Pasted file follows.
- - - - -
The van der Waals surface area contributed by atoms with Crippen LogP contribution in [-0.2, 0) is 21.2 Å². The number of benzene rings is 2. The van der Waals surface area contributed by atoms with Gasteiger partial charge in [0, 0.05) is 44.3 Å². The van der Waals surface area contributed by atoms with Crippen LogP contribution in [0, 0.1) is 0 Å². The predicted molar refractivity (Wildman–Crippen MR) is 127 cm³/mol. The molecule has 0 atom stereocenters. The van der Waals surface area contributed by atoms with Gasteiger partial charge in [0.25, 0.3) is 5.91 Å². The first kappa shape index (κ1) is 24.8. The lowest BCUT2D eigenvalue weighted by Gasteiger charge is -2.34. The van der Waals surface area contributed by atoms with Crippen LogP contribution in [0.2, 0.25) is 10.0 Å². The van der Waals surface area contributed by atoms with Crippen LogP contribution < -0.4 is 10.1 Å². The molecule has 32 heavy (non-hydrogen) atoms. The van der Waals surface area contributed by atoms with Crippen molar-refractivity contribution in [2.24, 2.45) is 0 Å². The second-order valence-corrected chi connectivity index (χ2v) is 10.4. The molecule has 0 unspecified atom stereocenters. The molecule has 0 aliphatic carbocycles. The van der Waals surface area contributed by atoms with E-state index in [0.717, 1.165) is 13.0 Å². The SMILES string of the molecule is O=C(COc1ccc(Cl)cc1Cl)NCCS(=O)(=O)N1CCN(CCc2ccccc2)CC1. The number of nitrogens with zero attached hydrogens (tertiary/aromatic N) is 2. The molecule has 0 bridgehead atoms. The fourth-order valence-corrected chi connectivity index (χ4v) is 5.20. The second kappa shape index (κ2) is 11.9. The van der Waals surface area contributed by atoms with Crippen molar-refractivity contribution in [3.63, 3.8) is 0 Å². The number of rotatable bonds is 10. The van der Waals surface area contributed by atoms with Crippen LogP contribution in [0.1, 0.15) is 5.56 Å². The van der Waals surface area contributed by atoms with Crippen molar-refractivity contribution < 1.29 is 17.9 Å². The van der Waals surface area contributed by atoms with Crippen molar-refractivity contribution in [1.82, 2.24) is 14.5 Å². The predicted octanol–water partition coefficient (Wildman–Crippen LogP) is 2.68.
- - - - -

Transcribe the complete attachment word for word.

The van der Waals surface area contributed by atoms with Crippen LogP contribution in [-0.2, 0) is 21.2 Å². The number of benzene rings is 2. The van der Waals surface area contributed by atoms with Gasteiger partial charge in [0, 0.05) is 44.3 Å². The van der Waals surface area contributed by atoms with Crippen LogP contribution in [0, 0.1) is 0 Å². The predicted molar refractivity (Wildman–Crippen MR) is 127 cm³/mol. The molecule has 0 atom stereocenters. The van der Waals surface area contributed by atoms with Gasteiger partial charge in [0.25, 0.3) is 5.91 Å². The first kappa shape index (κ1) is 24.8. The lowest BCUT2D eigenvalue weighted by Gasteiger charge is -2.34. The van der Waals surface area contributed by atoms with Crippen LogP contribution in [0.2, 0.25) is 10.0 Å². The van der Waals surface area contributed by atoms with Crippen LogP contribution < -0.4 is 10.1 Å². The molecule has 32 heavy (non-hydrogen) atoms. The van der Waals surface area contributed by atoms with Crippen molar-refractivity contribution in [2.24, 2.45) is 0 Å². The second-order valence-corrected chi connectivity index (χ2v) is 10.4. The molecule has 0 unspecified atom stereocenters. The molecule has 0 aliphatic carbocycles. The van der Waals surface area contributed by atoms with E-state index in [0.717, 1.165) is 13.0 Å². The SMILES string of the molecule is O=C(COc1ccc(Cl)cc1Cl)NCCS(=O)(=O)N1CCN(CCc2ccccc2)CC1. The number of nitrogens with zero attached hydrogens (tertiary/aromatic N) is 2. The molecule has 0 bridgehead atoms. The fourth-order valence-corrected chi connectivity index (χ4v) is 5.20. The second kappa shape index (κ2) is 11.9. The van der Waals surface area contributed by atoms with Crippen molar-refractivity contribution in [3.63, 3.8) is 0 Å². The number of rotatable bonds is 10. The van der Waals surface area contributed by atoms with Crippen LogP contribution in [0.1, 0.15) is 5.56 Å². The van der Waals surface area contributed by atoms with Crippen molar-refractivity contribution < 1.29 is 17.9 Å². The van der Waals surface area contributed by atoms with Crippen molar-refractivity contribution in [1.82, 2.24) is 14.5 Å². The predicted octanol–water partition coefficient (Wildman–Crippen LogP) is 2.68.